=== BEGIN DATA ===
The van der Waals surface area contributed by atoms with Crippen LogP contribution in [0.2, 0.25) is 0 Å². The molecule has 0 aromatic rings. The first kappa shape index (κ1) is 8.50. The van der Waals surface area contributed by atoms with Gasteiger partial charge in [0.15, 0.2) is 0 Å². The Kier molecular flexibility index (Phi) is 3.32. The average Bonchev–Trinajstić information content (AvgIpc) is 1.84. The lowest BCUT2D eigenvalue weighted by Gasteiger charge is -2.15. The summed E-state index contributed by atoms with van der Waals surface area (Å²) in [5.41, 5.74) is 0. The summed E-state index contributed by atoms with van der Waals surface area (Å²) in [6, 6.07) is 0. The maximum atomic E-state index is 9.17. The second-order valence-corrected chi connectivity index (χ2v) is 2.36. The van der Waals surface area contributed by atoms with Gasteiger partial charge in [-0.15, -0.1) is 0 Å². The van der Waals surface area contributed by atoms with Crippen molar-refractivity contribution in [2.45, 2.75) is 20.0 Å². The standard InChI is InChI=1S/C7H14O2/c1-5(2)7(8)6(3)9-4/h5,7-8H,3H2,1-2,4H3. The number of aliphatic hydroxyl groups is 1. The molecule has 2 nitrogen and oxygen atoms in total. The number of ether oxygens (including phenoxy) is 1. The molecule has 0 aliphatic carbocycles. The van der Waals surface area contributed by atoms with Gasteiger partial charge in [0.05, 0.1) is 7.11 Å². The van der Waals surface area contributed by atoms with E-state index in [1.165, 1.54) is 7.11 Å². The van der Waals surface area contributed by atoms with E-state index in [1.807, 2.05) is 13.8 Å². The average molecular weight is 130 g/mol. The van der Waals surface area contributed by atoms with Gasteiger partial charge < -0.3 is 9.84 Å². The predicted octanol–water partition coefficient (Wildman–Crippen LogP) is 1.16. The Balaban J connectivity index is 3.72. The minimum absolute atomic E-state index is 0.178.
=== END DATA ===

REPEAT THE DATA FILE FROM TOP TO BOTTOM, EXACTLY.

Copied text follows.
The van der Waals surface area contributed by atoms with Crippen LogP contribution in [0.2, 0.25) is 0 Å². The molecule has 0 aromatic rings. The first kappa shape index (κ1) is 8.50. The van der Waals surface area contributed by atoms with Gasteiger partial charge in [0.15, 0.2) is 0 Å². The Kier molecular flexibility index (Phi) is 3.32. The average Bonchev–Trinajstić information content (AvgIpc) is 1.84. The lowest BCUT2D eigenvalue weighted by Gasteiger charge is -2.15. The summed E-state index contributed by atoms with van der Waals surface area (Å²) in [5.41, 5.74) is 0. The summed E-state index contributed by atoms with van der Waals surface area (Å²) in [6, 6.07) is 0. The maximum atomic E-state index is 9.17. The second-order valence-corrected chi connectivity index (χ2v) is 2.36. The van der Waals surface area contributed by atoms with Gasteiger partial charge in [-0.15, -0.1) is 0 Å². The van der Waals surface area contributed by atoms with Crippen molar-refractivity contribution in [2.45, 2.75) is 20.0 Å². The standard InChI is InChI=1S/C7H14O2/c1-5(2)7(8)6(3)9-4/h5,7-8H,3H2,1-2,4H3. The number of aliphatic hydroxyl groups is 1. The molecule has 2 nitrogen and oxygen atoms in total. The number of ether oxygens (including phenoxy) is 1. The molecule has 0 aliphatic carbocycles. The van der Waals surface area contributed by atoms with Gasteiger partial charge in [0.05, 0.1) is 7.11 Å². The van der Waals surface area contributed by atoms with E-state index in [1.165, 1.54) is 7.11 Å². The van der Waals surface area contributed by atoms with E-state index in [1.807, 2.05) is 13.8 Å². The average molecular weight is 130 g/mol. The van der Waals surface area contributed by atoms with Gasteiger partial charge < -0.3 is 9.84 Å². The predicted octanol–water partition coefficient (Wildman–Crippen LogP) is 1.16. The Balaban J connectivity index is 3.72. The minimum absolute atomic E-state index is 0.178.